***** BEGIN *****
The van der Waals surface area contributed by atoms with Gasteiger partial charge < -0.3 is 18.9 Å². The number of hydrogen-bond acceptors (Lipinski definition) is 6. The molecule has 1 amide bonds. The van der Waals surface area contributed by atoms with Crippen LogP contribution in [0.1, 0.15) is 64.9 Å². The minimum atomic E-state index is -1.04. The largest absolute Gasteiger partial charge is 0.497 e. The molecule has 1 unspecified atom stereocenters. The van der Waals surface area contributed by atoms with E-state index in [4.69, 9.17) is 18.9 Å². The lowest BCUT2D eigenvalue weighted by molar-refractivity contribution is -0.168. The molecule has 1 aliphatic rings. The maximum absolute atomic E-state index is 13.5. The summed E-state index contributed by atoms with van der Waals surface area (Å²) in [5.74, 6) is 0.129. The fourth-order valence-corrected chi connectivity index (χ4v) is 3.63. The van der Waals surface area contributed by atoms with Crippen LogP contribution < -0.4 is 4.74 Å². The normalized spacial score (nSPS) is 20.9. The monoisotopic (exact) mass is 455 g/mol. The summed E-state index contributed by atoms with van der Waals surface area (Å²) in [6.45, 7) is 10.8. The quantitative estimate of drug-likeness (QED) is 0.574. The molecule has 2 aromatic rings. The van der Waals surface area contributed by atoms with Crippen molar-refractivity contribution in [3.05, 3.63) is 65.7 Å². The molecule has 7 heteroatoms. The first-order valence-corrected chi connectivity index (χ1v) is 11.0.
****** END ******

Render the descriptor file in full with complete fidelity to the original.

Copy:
The van der Waals surface area contributed by atoms with Gasteiger partial charge < -0.3 is 18.9 Å². The number of hydrogen-bond acceptors (Lipinski definition) is 6. The molecule has 1 amide bonds. The van der Waals surface area contributed by atoms with Crippen LogP contribution in [0.1, 0.15) is 64.9 Å². The minimum atomic E-state index is -1.04. The largest absolute Gasteiger partial charge is 0.497 e. The molecule has 1 unspecified atom stereocenters. The van der Waals surface area contributed by atoms with E-state index in [4.69, 9.17) is 18.9 Å². The lowest BCUT2D eigenvalue weighted by molar-refractivity contribution is -0.168. The molecule has 1 aliphatic rings. The maximum absolute atomic E-state index is 13.5. The summed E-state index contributed by atoms with van der Waals surface area (Å²) in [5.74, 6) is 0.129. The fourth-order valence-corrected chi connectivity index (χ4v) is 3.63. The van der Waals surface area contributed by atoms with Crippen LogP contribution < -0.4 is 4.74 Å². The normalized spacial score (nSPS) is 20.9. The monoisotopic (exact) mass is 455 g/mol. The summed E-state index contributed by atoms with van der Waals surface area (Å²) in [6.45, 7) is 10.8. The quantitative estimate of drug-likeness (QED) is 0.574. The molecule has 2 aromatic rings. The van der Waals surface area contributed by atoms with Crippen molar-refractivity contribution in [3.05, 3.63) is 65.7 Å². The molecule has 7 heteroatoms. The first-order valence-corrected chi connectivity index (χ1v) is 11.0.